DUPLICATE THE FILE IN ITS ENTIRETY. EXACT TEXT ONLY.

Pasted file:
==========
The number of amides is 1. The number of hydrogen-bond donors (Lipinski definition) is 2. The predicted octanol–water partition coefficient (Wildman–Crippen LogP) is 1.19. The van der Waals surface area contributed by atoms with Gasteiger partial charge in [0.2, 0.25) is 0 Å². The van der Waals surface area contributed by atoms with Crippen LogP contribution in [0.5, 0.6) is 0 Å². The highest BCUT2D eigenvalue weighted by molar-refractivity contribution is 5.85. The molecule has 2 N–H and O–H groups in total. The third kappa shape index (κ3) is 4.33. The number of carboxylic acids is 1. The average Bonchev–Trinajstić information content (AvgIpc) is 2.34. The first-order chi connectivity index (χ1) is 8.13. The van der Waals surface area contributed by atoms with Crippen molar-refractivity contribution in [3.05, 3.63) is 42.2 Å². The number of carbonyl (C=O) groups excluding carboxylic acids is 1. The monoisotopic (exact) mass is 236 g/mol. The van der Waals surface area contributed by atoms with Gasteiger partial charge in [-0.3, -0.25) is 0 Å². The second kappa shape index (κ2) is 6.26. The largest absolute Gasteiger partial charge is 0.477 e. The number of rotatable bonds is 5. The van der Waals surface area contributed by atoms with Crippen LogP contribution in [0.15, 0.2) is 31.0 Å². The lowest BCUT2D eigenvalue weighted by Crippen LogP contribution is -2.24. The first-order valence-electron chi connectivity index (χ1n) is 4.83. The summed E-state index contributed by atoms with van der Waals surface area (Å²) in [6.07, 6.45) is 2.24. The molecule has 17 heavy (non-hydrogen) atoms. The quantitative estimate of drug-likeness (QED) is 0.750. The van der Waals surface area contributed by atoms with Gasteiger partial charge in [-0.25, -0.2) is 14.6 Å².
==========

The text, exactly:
The number of amides is 1. The number of hydrogen-bond donors (Lipinski definition) is 2. The predicted octanol–water partition coefficient (Wildman–Crippen LogP) is 1.19. The van der Waals surface area contributed by atoms with Gasteiger partial charge in [0.2, 0.25) is 0 Å². The van der Waals surface area contributed by atoms with Crippen LogP contribution in [0.5, 0.6) is 0 Å². The highest BCUT2D eigenvalue weighted by molar-refractivity contribution is 5.85. The molecule has 2 N–H and O–H groups in total. The third kappa shape index (κ3) is 4.33. The number of carboxylic acids is 1. The average Bonchev–Trinajstić information content (AvgIpc) is 2.34. The first-order chi connectivity index (χ1) is 8.13. The van der Waals surface area contributed by atoms with Crippen molar-refractivity contribution in [3.05, 3.63) is 42.2 Å². The number of carbonyl (C=O) groups excluding carboxylic acids is 1. The monoisotopic (exact) mass is 236 g/mol. The van der Waals surface area contributed by atoms with Gasteiger partial charge in [-0.3, -0.25) is 0 Å². The second kappa shape index (κ2) is 6.26. The largest absolute Gasteiger partial charge is 0.477 e. The number of rotatable bonds is 5. The van der Waals surface area contributed by atoms with Crippen LogP contribution in [0.15, 0.2) is 31.0 Å². The lowest BCUT2D eigenvalue weighted by Crippen LogP contribution is -2.24. The first-order valence-electron chi connectivity index (χ1n) is 4.83. The summed E-state index contributed by atoms with van der Waals surface area (Å²) in [6.07, 6.45) is 2.24. The molecule has 17 heavy (non-hydrogen) atoms. The quantitative estimate of drug-likeness (QED) is 0.750. The van der Waals surface area contributed by atoms with Gasteiger partial charge in [-0.25, -0.2) is 14.6 Å².